About Soldiers Memorial Library
The public library for the Town of Hiram is located at the corner of Main Street (Route 117) and Hancock Avenue. This building, of masonry and fine woodwork, was constructed in 1915, from a combination of private donations and town appropriations. A large gift by Mrs. Virginia Barker Jordan was made with the request that the library should be built as a memorial to all of the soldiers of Hiram. Dedicated on August 21, 1915, the new library included a magnificent fieldstone fireplace supporting an immense bronze plaque, "In Memory of the Brave Sons of Hiram Who Have Defended Their Country's Flag." The memorial also names nearly three hundred Hiram soldiers who served in conflicts from the War of the Revolution until just before the First World War. Prior to the construction of this building, the Hiram Public Library was housed in several private homes, depending upon who had been elected as librarian or trustees.
The original trustees of the Soldiers Memorial Library, Celia H. Sanborn and Henry W. Merrill (1859 - 1944), were instrumental in organizing fundraising and plans for this building. Mr. Merrill not only continued the work of the Library for many years; he was also the village blacksmith and made the elegant set of andirons that remain in use today in the fireplace.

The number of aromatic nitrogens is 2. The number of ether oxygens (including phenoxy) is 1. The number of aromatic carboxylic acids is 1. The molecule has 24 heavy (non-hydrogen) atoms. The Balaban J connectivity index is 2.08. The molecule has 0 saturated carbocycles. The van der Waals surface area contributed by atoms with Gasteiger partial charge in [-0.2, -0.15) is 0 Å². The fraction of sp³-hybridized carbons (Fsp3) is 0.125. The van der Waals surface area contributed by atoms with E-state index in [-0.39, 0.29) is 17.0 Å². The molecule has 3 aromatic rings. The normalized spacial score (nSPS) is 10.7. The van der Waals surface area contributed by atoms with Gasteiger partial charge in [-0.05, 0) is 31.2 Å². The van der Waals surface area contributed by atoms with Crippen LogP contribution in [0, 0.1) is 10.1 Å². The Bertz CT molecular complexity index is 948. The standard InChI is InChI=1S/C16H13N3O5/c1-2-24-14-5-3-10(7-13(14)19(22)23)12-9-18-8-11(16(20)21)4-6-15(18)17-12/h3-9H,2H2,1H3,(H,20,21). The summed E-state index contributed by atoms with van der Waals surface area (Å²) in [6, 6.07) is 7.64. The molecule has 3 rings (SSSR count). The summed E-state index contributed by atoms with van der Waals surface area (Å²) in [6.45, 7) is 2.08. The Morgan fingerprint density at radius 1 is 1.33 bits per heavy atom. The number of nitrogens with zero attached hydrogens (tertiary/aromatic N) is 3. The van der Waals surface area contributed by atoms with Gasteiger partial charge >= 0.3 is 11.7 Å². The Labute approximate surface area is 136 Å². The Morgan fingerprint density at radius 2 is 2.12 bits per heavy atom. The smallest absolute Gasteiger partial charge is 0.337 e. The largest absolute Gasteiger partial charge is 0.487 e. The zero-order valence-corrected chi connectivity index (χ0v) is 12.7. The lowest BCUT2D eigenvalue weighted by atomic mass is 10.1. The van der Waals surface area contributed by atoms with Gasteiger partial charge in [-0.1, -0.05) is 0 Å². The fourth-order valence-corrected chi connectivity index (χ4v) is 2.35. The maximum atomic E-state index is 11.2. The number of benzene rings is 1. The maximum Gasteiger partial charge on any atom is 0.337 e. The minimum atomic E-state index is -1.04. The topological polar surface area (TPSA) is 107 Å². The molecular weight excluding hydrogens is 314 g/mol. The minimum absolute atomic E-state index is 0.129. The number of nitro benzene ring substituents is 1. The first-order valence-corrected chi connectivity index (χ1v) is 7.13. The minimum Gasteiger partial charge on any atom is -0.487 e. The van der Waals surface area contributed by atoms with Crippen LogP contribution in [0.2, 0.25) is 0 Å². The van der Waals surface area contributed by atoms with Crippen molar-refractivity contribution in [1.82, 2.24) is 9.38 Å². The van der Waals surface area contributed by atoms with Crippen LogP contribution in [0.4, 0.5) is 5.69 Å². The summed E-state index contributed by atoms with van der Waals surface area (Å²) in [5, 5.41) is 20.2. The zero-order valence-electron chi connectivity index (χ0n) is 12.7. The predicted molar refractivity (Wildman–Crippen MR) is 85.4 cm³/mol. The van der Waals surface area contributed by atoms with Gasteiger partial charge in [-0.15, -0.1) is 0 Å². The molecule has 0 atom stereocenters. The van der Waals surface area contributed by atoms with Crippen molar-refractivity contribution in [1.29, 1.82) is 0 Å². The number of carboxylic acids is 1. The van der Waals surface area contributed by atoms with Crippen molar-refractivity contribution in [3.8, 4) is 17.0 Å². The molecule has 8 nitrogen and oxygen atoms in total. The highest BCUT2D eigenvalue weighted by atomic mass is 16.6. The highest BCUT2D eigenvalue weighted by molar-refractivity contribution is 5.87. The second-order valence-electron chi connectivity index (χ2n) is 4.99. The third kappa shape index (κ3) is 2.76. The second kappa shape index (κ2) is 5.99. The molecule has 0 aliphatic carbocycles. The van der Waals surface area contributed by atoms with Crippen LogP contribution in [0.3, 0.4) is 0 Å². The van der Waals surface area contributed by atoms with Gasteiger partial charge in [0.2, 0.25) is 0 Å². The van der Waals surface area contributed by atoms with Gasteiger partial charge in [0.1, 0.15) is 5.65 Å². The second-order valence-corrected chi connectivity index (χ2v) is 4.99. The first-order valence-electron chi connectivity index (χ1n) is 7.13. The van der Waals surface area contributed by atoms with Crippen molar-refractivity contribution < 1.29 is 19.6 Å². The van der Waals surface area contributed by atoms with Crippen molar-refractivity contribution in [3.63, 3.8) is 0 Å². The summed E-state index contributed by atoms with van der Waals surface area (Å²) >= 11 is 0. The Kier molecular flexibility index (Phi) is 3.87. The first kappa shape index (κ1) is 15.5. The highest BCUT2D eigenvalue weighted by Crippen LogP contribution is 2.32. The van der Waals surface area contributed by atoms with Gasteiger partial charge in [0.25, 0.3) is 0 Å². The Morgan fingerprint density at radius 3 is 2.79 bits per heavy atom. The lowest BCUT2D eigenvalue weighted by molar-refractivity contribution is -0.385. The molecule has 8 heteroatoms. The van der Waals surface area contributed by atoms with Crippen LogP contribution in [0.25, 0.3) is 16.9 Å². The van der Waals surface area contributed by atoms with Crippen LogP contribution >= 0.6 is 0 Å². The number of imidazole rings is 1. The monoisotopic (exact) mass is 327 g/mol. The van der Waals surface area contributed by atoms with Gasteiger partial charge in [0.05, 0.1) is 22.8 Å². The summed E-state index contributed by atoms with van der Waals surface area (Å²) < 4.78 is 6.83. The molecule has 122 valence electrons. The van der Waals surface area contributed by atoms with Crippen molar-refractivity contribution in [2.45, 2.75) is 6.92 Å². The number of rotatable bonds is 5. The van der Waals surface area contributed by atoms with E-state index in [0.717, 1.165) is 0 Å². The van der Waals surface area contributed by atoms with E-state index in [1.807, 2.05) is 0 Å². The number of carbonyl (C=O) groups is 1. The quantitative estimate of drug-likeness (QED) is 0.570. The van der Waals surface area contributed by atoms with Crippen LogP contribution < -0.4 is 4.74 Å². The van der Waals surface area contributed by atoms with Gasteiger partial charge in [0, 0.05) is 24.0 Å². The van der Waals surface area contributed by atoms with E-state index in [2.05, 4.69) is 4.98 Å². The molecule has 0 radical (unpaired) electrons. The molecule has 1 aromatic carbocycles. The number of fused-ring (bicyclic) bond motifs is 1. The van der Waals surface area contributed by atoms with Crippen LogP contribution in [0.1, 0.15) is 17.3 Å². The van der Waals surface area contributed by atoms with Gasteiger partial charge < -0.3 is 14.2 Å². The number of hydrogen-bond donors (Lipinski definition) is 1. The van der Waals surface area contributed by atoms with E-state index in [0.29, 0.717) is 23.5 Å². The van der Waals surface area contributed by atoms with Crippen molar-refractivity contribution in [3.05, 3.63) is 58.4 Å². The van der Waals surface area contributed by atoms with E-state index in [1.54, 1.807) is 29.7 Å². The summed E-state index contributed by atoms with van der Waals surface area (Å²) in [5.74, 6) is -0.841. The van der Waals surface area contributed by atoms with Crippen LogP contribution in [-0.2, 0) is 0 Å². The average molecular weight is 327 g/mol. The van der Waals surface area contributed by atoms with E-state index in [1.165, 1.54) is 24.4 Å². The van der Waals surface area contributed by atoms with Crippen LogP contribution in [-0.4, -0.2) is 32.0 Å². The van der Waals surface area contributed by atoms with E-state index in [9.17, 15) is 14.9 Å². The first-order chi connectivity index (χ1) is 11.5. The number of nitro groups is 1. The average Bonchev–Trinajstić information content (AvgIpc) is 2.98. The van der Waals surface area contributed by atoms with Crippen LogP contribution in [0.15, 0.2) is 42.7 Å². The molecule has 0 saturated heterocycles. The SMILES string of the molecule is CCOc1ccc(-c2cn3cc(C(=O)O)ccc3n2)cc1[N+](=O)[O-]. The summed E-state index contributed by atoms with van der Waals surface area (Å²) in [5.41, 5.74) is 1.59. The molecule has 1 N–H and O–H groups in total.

Among memorabilia of the Library is a photograph of Llewellyn Andrew Wadsworth (1838 - 1921), who was a writer and historian, and was commonly referred to as Hiram's Poet Laureate. He served in many town offices, as well as in the State Legislature in 1879. He was the great grandson of Revolutionary War General Peleg Wadsworth, and first cousin one-removed of the poet Henry Wadsworth Longfellow, who spent summers in Hiram.
In recent decades, fund-raising, gifts, grants, town support and volunteer efforts have enabled the Soldiers Memorial Library to have many improvements including new plumbing and heating, expanded space and collections, computer systems for patron access and library services, and regularly-scheduled staffing. Visit your public library for its history and opportunities.